Exhaust all beat in and smashed from running into the trailer every Sat night? It’s not free, but replacing sections of flattened exhaust pipe is well worth the small outlay of pipe and your free labour.

Lining up your manifolds correctly instead of just reaming the bolts in and hoping for the best is very important if you want to run out front.

(Photo 1) As you can see, this is probably not optimal for making horsepower. If you manage to get the bolt in, it’s going to destroy threads. The ports are going to overlap quite a bit.

(Photo 2) This is a exhaust manifold spreader, it is under 20 dollars and can be bought at most parts stores. Just wind it, slowly (to avoid cracking the manifold if it has warped badly) Until the port lines up.

(Photo 3) All lined up and ready to bolt on

I use this tool even if the port lines up pretty good, to ensure the ports are lined up as close as I can get them.

Take a close look at your car and see what kind of free horsepower you can find, with a little labour. You’re going to work on it anyways, you  might as well go faster in the process.

Questions? Comments?  Ontario Oval and I would like to answer questions from you in an upcoming column, drop me a line and get your engine question answered here.

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Under The Hood: Choosing A Camshaft, And The “Science” Of Advancing And Retarding

Under The Hood: Choosing A Camshaft, And The “Science” Of Advancing And Retarding

By Rob Hosking – Choosing a camshaft is pretty simple. Other than your track size, the first thing you need to do is know the RPM where you pick up the throttle, and what top RPM you will see. Example you pick up the throttle at 3000 and are at 6500 when you lift. Most cam manufacturers give you a rough idea on track size, and a set in stone RPM range to go from, so the basic homework is done by them.

Once your RPM range is known, you will have an easy time finding some cams that may work, but how to narrow it down from there? Duration, lobe centerline, Intake closing point and overlap are all very important points to look at. A quick breakdown of these terms and effect:

Duration is the length of time, in degrees, the valve is open from the seat. The advertised duration is different from the @.050 lift. @.050 lift is the “Standard” for measuring cams. As the duration goes up, so does the RPM band that the cam works in. You will see a cam with a 280 duration may have a RPM range of 2500 to 5800, and a 300 duration may be  3500 to 6800.

Lobe centerline/Overlap are basically the same thing, but explained differently. If a cam has a 108 degree lobe centerline it means that the max lift on the Intake and exhaust is 108 degrees apart on the cam.  That also dictates that the overlap, or the time when both valves are open at the end of the exhaust stroke or Top Dead Center (TDC). A wide lobe centerline like a 112, provides a smooth idle and low RPM power, a narrow or tight Lobe center  at 106 has a rough idle and runs pretty poorly below 2000 RPM because of the amount of exhaust gas leftover from  both valves being  open for a while at TDC. A narrow lobe center is critical for high RPM use, as the RPM gets over 6000 there is little time for the intake to draw the mixture in, so the exhaust pushing out actually draws the fresh mixture into the chamber. (Warning, you may learn something here) That’s why Super Late Model and NASCAR type cars with unlimited style engines flame out the tailpipe under deceleration, the tight overlap sucking the intake charge into the chamber actually draws some raw fuel into the exhaust and it is ignited by the heat and air flowing past the tailpipe. They have extremely narrow centerlines, in the 98-102 range.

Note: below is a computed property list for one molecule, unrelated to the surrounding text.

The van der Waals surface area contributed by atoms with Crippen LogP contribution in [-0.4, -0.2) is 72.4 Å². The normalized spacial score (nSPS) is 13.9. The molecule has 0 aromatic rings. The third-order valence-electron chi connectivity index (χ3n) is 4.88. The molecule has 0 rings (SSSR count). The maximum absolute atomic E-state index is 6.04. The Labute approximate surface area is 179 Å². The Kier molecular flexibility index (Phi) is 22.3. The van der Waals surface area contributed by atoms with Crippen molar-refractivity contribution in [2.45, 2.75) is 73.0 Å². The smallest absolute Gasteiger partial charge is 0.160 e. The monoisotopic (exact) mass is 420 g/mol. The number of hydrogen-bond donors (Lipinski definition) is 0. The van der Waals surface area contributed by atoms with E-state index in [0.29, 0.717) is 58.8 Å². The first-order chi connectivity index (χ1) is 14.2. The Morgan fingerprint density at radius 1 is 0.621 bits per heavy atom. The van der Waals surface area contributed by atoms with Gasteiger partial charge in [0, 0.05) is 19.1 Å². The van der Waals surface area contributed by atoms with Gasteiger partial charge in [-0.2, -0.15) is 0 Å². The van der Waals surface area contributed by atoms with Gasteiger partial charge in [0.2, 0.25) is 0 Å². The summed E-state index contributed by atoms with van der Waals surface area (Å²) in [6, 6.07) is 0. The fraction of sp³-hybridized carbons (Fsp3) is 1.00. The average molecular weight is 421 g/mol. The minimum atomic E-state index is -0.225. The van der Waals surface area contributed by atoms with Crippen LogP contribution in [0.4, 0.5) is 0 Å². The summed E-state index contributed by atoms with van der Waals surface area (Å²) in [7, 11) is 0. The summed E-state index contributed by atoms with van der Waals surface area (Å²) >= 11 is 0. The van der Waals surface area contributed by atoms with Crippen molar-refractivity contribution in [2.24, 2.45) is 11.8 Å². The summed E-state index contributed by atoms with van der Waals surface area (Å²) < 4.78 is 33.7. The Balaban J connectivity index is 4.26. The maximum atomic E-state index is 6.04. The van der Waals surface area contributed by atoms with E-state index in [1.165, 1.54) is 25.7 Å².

Intake closing point is just that, but is pretty important. Your swept (Dynamic etc) compression ratio is dictated by this moment in camshaft time. You have a static compression ratio that is measured with CC’s or a Whistler, and a swept compression ratio. The static CR is the parts “stackup”  like combustion chamber CC, head gasket volume and valve reliefs in the piston. It might be 9.1 to 1 Static compression, but the swept compression is only 6.5 to 1. Now your thinking, “How the heck does that work out?” It’s pretty complicated, I’m not going to lie. But the simplest way to explain it is the later the intake valve closes, the lower your swept ratio will be. Imagine a single cylinder engine, if the intake valve was to close as soon as the piston got to Bottom dead center, the piston couldn’t make it back up because it is now a sealed tube. In order for the piston to return up the cylinder, the intake valve stays open a slight amount of time        to bleed off enough pressure for the piston to “stall” at BDC and start its return up the cylinder.

This leads us into part 2, Cam advancing/Retarding. The only things you are doing when you change the cam timing in relation to the crank, is moving the events one way or the other. A by-product of that is changing the intake closing point. As gains go, you don’t make any more or less horsepower by advancing or retarding a cam, you just change the places where it makes its peak HP and the torque band. Any time you advance the cam, the intake closes sooner, which raises the swept CR. And that’s why everyone who advances the cam feels it is a whole ton faster, it melts the tires off, so its fast right? But then it’s a stone up top, why?